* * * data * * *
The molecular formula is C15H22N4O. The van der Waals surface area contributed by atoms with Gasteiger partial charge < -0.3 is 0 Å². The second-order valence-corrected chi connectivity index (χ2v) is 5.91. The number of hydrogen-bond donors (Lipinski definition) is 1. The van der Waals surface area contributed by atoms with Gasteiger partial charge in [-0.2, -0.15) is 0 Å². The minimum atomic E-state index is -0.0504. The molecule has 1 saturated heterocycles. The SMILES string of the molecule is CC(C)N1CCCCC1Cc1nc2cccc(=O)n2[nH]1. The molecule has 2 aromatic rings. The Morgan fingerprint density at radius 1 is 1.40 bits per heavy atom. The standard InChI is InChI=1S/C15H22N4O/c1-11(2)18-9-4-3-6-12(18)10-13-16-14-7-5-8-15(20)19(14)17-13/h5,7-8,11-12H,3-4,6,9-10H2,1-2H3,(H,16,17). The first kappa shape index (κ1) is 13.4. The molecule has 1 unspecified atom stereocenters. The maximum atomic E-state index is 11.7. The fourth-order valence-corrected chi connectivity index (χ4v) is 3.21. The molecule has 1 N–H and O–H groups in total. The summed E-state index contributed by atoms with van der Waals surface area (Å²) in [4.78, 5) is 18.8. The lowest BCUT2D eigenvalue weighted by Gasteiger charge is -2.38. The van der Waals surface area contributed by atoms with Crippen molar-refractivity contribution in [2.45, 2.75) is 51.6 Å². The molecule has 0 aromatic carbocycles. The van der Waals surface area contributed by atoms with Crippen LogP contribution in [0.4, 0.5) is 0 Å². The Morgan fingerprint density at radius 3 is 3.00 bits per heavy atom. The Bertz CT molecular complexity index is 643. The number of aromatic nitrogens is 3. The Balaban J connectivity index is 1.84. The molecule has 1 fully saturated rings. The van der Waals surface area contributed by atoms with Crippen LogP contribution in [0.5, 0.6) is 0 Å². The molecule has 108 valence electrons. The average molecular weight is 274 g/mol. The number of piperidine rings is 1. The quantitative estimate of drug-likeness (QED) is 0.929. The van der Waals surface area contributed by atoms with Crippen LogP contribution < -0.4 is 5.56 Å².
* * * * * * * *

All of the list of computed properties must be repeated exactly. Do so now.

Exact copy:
The molecular formula is C15H22N4O. The van der Waals surface area contributed by atoms with Gasteiger partial charge < -0.3 is 0 Å². The second-order valence-corrected chi connectivity index (χ2v) is 5.91. The number of hydrogen-bond donors (Lipinski definition) is 1. The van der Waals surface area contributed by atoms with Gasteiger partial charge in [-0.2, -0.15) is 0 Å². The minimum atomic E-state index is -0.0504. The molecule has 1 saturated heterocycles. The SMILES string of the molecule is CC(C)N1CCCCC1Cc1nc2cccc(=O)n2[nH]1. The molecule has 2 aromatic rings. The Morgan fingerprint density at radius 1 is 1.40 bits per heavy atom. The standard InChI is InChI=1S/C15H22N4O/c1-11(2)18-9-4-3-6-12(18)10-13-16-14-7-5-8-15(20)19(14)17-13/h5,7-8,11-12H,3-4,6,9-10H2,1-2H3,(H,16,17). The first kappa shape index (κ1) is 13.4. The molecule has 1 unspecified atom stereocenters. The maximum atomic E-state index is 11.7. The fourth-order valence-corrected chi connectivity index (χ4v) is 3.21. The molecule has 1 N–H and O–H groups in total. The summed E-state index contributed by atoms with van der Waals surface area (Å²) in [4.78, 5) is 18.8. The lowest BCUT2D eigenvalue weighted by Gasteiger charge is -2.38. The van der Waals surface area contributed by atoms with Crippen molar-refractivity contribution in [2.45, 2.75) is 51.6 Å². The molecule has 0 aromatic carbocycles. The van der Waals surface area contributed by atoms with Crippen LogP contribution in [0.4, 0.5) is 0 Å². The Morgan fingerprint density at radius 3 is 3.00 bits per heavy atom. The Bertz CT molecular complexity index is 643. The number of aromatic nitrogens is 3. The Balaban J connectivity index is 1.84. The molecule has 1 fully saturated rings. The van der Waals surface area contributed by atoms with Crippen LogP contribution in [0.5, 0.6) is 0 Å². The molecule has 108 valence electrons. The average molecular weight is 274 g/mol. The number of piperidine rings is 1. The quantitative estimate of drug-likeness (QED) is 0.929. The van der Waals surface area contributed by atoms with Crippen LogP contribution < -0.4 is 5.56 Å².